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A meal that warms body and soul. Survivors cooperate in providing meals: Noto Peninsula Earthquake


One month after the Noto Peninsula earthquake, approximately 14,000 people are still living in evacuation shelters in Ishikawa Prefecture, and AAR Japan (Association for Aid and Relief, Japan) emergency support team started a soup kitchen with a partner organization immediately after the earthquake. Since February, we support a group of local volunteers, including a chef from a restaurant in Wajima City, in their own efforts to provide food to the displaced people.

Chinese rice bowls simmering in a large pot

A chef cooks a soup kitchen meal in Wajima City, Ishikawa Prefecture, on February 1

The “L’Atelier Takidashi” group of volunteers in Wajima City, led by Chef Shunya Ikehata of the French restaurant “L’Atelier de NOTO,” serves approximately 1,500 to 1,600 meals daily to evacuees living at home in the neighborhood and those sheltered in evacuation centers. The meals include Chinese rice bowls, curry, stew, and other dishes that are rich in vegetables, low in salt, and nutritionally balanced to consider the health of everyone, including the elderly.

People chopping carrots and other vegetables

Members preparing for the soup kitchen

Twenty-five people, including disaster victims, are registered as members of the soup kitchen. Mr. Ikehata himself is living in a camper after his restaurant and home collapsed. Mr. Ikehata said, “There are many people who have been evacuated from their homes or are still staying in their cars, so we would like to deliver hot meals not only to the evacuation centers but also to these people. We have no choice now but to pull together and get through this. He added, “I don’t know when it will be, but when people who had no choice but to evacuate outside of Wajima or outside of the prefecture come back, I want to warmly welcome them so that they will not feel sorry for having left Wajima, and together we will rebuild a good town.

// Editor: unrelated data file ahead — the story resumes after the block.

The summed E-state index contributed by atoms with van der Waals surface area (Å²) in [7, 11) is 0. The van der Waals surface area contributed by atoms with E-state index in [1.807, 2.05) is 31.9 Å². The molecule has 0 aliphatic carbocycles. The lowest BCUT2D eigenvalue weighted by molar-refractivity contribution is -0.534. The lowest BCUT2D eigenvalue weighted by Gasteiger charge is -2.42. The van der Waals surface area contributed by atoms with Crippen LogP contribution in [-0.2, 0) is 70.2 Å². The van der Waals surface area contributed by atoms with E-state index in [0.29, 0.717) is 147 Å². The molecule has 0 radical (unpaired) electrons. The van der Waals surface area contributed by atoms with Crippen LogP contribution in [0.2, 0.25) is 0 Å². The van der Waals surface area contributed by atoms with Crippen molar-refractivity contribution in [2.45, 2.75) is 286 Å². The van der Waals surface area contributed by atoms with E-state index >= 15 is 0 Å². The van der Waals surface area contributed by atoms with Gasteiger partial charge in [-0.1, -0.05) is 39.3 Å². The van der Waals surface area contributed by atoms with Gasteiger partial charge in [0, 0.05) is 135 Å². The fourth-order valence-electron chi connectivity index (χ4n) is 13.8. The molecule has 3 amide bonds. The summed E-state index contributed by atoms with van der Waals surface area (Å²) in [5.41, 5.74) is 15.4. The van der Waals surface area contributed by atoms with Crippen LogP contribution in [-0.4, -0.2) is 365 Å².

A female member of the group said, “Immediately after the earthquake, my family evacuated to higher ground, and after the tsunami warning was switched to advisory, I stayed in my car near my home. While I was helping with a soup kitchen at a local shrine, I was invited by an acquaintance to join the L’Atelier soup kitchen. My house was partially damaged and things are scattered all over the place. My junior high school daughter and I just have a hard time staying at home, but participating in this activity makes me smile.”

Smiling members of the group

Survivors themselves participate in the soup kitchen

Plates filled with rice and Chinese rice bowls for distribution

The menu for the day was Chinese rice bowls

A nearby resident who received the meal smiled and said, “It was very cold again today, so I am very grateful to receive a warm meal with lots of vegetables.” The dishes prepared by the survivors themselves, who actively worked together to prepare them, are filling and warming both body and soul.

The L’Atelier soup kitchen was initially supported by an overseas organization, but since the support will end at the end of January, AAR will take over the program at their request and provide support for personnel expenses necessary for its operation from February onward.

AAR will continue support activities in cooperation with the people in the affected areas and other organizations. We would like to ask for your cooperation in AAR’s emergency support for the Noto Peninsula earthquake.

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